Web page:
Competitions nos. 163A and 163B: results

A new judge, the already redoubtable literary agent A.D. Peters, sets these competitions. He picks out Aldous Huxley – who had by this stage published eight collections of essays, eight collections of poetry, five collections of short stories, five novels (Brave New World had come out in 1932), and wh0 had just published an edition of D.H. Lawrence’s letters, even though he was still only 38 – and asks for an obituary in 1970 of Huxley as the Grand Old Man of English Literature, in what Peters suggested would be the last remaining newspaper. [In fact Huxley died in 1963 on the same day as the assassination of John F. Kennedy – and come to that, the death of C.S. Lewis.] Perhaps it’s important to realise that the epithet G.O.M. would in 1933 have been allocated to George Bernard Shaw.

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Aldous Huxley

One of the near-misses is by a young Anthony Max Baerlein (b.1912) who was a regular cricketer for the Eton Ramblers, but who was killed in 1941.

Peters notes that most competitors have shrugged aside the implications of ‘the only remaining newspaper’; and others have tried to dismiss him to obscurity. in which case he would hardly be the G.O.M., would he?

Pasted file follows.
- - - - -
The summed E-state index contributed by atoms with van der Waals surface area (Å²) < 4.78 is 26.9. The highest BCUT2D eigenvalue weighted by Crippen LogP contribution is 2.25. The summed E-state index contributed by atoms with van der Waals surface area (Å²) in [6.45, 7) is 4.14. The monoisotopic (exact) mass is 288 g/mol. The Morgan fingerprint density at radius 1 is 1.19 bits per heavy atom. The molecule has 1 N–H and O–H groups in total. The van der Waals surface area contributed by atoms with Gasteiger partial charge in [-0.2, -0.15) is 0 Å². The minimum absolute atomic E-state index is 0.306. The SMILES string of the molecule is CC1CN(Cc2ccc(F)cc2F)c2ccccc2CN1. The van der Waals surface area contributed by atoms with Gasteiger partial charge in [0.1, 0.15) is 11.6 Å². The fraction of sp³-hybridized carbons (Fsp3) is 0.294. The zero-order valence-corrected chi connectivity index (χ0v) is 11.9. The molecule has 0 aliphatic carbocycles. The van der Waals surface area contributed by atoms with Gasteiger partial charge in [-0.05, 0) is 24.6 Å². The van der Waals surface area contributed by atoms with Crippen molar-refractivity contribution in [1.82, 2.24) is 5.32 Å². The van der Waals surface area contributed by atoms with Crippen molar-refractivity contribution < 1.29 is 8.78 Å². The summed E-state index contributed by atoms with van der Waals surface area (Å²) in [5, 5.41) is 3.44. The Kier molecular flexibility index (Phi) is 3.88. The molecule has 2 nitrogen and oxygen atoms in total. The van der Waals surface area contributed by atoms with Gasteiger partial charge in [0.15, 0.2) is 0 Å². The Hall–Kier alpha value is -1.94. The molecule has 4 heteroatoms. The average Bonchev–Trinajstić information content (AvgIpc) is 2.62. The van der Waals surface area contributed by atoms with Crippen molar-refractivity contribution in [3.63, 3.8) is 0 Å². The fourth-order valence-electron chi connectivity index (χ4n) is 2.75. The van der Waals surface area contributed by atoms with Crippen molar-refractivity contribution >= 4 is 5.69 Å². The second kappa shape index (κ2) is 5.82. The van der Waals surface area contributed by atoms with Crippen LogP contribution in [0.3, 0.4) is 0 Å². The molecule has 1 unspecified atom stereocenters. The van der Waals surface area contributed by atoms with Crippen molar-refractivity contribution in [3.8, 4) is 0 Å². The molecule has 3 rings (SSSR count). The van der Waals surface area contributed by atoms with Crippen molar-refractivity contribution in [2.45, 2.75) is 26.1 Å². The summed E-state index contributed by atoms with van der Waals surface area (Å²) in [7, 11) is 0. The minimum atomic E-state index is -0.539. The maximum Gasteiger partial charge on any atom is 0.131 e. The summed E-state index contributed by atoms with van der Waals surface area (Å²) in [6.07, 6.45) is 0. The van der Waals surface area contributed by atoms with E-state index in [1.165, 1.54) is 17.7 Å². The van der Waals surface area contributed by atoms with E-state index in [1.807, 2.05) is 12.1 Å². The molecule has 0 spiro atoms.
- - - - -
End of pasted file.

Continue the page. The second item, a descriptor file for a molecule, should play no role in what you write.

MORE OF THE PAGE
The winners are W.A. Rathkey (good last line!) and W. Leslie Nicholls. It’s interesting what an impact Brave New World had made within a year.

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We have been having problems with the B competition, have we not? Often an incompetent judge (this is a case in point) will make the instructions so hard that a ragbag of entries will ensue.  The premise is that theatre managers are saying there are no good new plays, and that we need to depend on revivals. So entrants are asked for two lists of eight plays worth reviving, in order of merit, the first from the ‘box office’ point of view, the second – and here’s where the trouble multiplies, ‘from the point of view of a manager who prefers good plays to bad, but also prefers the Ritz to the workhouse’. It’s not cryptic, but it’s not clear. Just to add in some more confusion, he adds that the same plays can appear on both lists, and that musicals aren’t ruled out. Oh yes and no play on the second list (or both lists?) to be less than six years old. Oh, and no more than two plays by the same author on the second list. This is not a competition, this is an exercise in decoding what the judge wants. Predictably, the competition crashes and burns. For the second time, I’m going to print an entire adjudication:

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Interesting how many of these plays are now defunct, although Jerome K. Jerome’s ‘The Passing Of The Third Floor Back’ is still a big amateur success.

 

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